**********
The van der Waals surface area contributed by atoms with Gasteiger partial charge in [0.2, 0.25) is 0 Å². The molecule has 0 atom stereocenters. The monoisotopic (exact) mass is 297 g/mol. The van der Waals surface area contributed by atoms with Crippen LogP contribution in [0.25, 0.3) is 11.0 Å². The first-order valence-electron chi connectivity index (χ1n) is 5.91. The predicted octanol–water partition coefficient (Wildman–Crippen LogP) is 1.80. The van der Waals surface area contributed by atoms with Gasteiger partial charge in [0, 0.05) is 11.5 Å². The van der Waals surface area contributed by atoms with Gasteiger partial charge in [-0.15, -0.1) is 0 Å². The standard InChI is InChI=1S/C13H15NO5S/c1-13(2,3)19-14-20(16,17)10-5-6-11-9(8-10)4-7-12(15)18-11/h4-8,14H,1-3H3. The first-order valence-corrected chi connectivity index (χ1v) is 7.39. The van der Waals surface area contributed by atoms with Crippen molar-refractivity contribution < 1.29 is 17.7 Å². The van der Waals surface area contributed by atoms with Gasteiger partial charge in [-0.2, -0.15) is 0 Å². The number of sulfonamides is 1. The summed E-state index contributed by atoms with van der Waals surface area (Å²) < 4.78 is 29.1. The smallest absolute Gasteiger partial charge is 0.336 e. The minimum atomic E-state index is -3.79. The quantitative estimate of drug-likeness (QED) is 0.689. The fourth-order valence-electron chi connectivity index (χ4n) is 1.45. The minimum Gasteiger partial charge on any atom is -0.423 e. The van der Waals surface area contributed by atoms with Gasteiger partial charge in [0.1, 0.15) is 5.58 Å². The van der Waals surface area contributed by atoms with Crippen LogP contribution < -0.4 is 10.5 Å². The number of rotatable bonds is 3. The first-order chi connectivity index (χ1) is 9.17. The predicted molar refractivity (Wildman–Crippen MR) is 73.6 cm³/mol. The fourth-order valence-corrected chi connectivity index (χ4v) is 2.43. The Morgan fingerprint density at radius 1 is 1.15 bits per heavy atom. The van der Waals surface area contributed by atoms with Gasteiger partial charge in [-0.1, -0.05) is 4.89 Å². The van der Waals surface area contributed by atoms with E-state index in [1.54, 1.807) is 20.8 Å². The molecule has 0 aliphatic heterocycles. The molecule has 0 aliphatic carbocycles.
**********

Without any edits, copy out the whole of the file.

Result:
The van der Waals surface area contributed by atoms with Gasteiger partial charge in [0.2, 0.25) is 0 Å². The molecule has 0 atom stereocenters. The monoisotopic (exact) mass is 297 g/mol. The van der Waals surface area contributed by atoms with Crippen LogP contribution in [0.25, 0.3) is 11.0 Å². The first-order valence-electron chi connectivity index (χ1n) is 5.91. The predicted octanol–water partition coefficient (Wildman–Crippen LogP) is 1.80. The van der Waals surface area contributed by atoms with Gasteiger partial charge in [0, 0.05) is 11.5 Å². The van der Waals surface area contributed by atoms with Gasteiger partial charge in [-0.15, -0.1) is 0 Å². The standard InChI is InChI=1S/C13H15NO5S/c1-13(2,3)19-14-20(16,17)10-5-6-11-9(8-10)4-7-12(15)18-11/h4-8,14H,1-3H3. The first-order valence-corrected chi connectivity index (χ1v) is 7.39. The van der Waals surface area contributed by atoms with Crippen molar-refractivity contribution < 1.29 is 17.7 Å². The van der Waals surface area contributed by atoms with Gasteiger partial charge in [-0.2, -0.15) is 0 Å². The number of sulfonamides is 1. The summed E-state index contributed by atoms with van der Waals surface area (Å²) < 4.78 is 29.1. The smallest absolute Gasteiger partial charge is 0.336 e. The minimum atomic E-state index is -3.79. The quantitative estimate of drug-likeness (QED) is 0.689. The fourth-order valence-electron chi connectivity index (χ4n) is 1.45. The minimum Gasteiger partial charge on any atom is -0.423 e. The van der Waals surface area contributed by atoms with Gasteiger partial charge in [0.1, 0.15) is 5.58 Å². The van der Waals surface area contributed by atoms with Crippen LogP contribution < -0.4 is 10.5 Å². The number of rotatable bonds is 3. The first-order chi connectivity index (χ1) is 9.17. The predicted molar refractivity (Wildman–Crippen MR) is 73.6 cm³/mol. The fourth-order valence-corrected chi connectivity index (χ4v) is 2.43. The Morgan fingerprint density at radius 1 is 1.15 bits per heavy atom. The van der Waals surface area contributed by atoms with Gasteiger partial charge in [-0.1, -0.05) is 4.89 Å². The van der Waals surface area contributed by atoms with E-state index in [1.54, 1.807) is 20.8 Å². The molecule has 0 aliphatic heterocycles. The molecule has 0 aliphatic carbocycles.